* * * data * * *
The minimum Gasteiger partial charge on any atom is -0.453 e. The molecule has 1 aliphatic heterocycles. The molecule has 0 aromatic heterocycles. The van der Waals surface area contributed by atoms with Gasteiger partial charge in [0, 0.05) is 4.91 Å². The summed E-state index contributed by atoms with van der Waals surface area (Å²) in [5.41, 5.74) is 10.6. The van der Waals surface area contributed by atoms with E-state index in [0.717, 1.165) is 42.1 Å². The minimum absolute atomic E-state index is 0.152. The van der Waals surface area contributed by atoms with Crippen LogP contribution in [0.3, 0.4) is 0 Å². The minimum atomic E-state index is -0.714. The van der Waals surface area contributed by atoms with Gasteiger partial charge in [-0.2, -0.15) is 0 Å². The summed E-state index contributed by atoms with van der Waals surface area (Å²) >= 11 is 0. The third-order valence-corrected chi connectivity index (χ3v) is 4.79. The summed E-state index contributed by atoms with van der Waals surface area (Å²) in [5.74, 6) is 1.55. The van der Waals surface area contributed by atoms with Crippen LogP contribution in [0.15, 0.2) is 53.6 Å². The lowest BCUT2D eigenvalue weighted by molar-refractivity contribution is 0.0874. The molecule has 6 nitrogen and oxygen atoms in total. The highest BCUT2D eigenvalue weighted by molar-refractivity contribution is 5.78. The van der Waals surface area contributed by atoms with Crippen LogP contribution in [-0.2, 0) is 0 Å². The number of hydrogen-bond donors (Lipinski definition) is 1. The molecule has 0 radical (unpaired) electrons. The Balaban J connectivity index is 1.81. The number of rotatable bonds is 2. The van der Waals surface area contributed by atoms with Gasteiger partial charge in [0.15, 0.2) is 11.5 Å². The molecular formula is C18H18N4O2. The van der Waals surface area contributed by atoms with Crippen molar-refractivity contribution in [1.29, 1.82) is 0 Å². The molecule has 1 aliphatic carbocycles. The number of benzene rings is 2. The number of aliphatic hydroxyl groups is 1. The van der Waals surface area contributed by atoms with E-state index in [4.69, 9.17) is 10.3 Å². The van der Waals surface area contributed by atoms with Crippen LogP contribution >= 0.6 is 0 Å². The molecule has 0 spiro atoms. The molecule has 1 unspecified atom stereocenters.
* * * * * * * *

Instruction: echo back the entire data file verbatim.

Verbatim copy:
The minimum Gasteiger partial charge on any atom is -0.453 e. The molecule has 1 aliphatic heterocycles. The molecule has 0 aromatic heterocycles. The van der Waals surface area contributed by atoms with Gasteiger partial charge in [0, 0.05) is 4.91 Å². The summed E-state index contributed by atoms with van der Waals surface area (Å²) in [5.41, 5.74) is 10.6. The van der Waals surface area contributed by atoms with E-state index in [0.717, 1.165) is 42.1 Å². The minimum absolute atomic E-state index is 0.152. The van der Waals surface area contributed by atoms with Crippen LogP contribution in [0.3, 0.4) is 0 Å². The minimum atomic E-state index is -0.714. The van der Waals surface area contributed by atoms with Gasteiger partial charge in [-0.2, -0.15) is 0 Å². The summed E-state index contributed by atoms with van der Waals surface area (Å²) >= 11 is 0. The third-order valence-corrected chi connectivity index (χ3v) is 4.79. The summed E-state index contributed by atoms with van der Waals surface area (Å²) in [5.74, 6) is 1.55. The van der Waals surface area contributed by atoms with Crippen LogP contribution in [0.15, 0.2) is 53.6 Å². The lowest BCUT2D eigenvalue weighted by molar-refractivity contribution is 0.0874. The molecule has 6 nitrogen and oxygen atoms in total. The highest BCUT2D eigenvalue weighted by molar-refractivity contribution is 5.78. The van der Waals surface area contributed by atoms with Crippen LogP contribution in [-0.2, 0) is 0 Å². The number of hydrogen-bond donors (Lipinski definition) is 1. The molecule has 0 radical (unpaired) electrons. The Balaban J connectivity index is 1.81. The number of rotatable bonds is 2. The van der Waals surface area contributed by atoms with Gasteiger partial charge in [0.15, 0.2) is 11.5 Å². The molecular formula is C18H18N4O2. The van der Waals surface area contributed by atoms with Crippen molar-refractivity contribution in [1.29, 1.82) is 0 Å². The molecule has 1 aliphatic carbocycles. The number of benzene rings is 2. The number of aliphatic hydroxyl groups is 1. The van der Waals surface area contributed by atoms with E-state index in [4.69, 9.17) is 10.3 Å². The van der Waals surface area contributed by atoms with Crippen LogP contribution >= 0.6 is 0 Å². The molecule has 0 spiro atoms. The molecule has 1 unspecified atom stereocenters.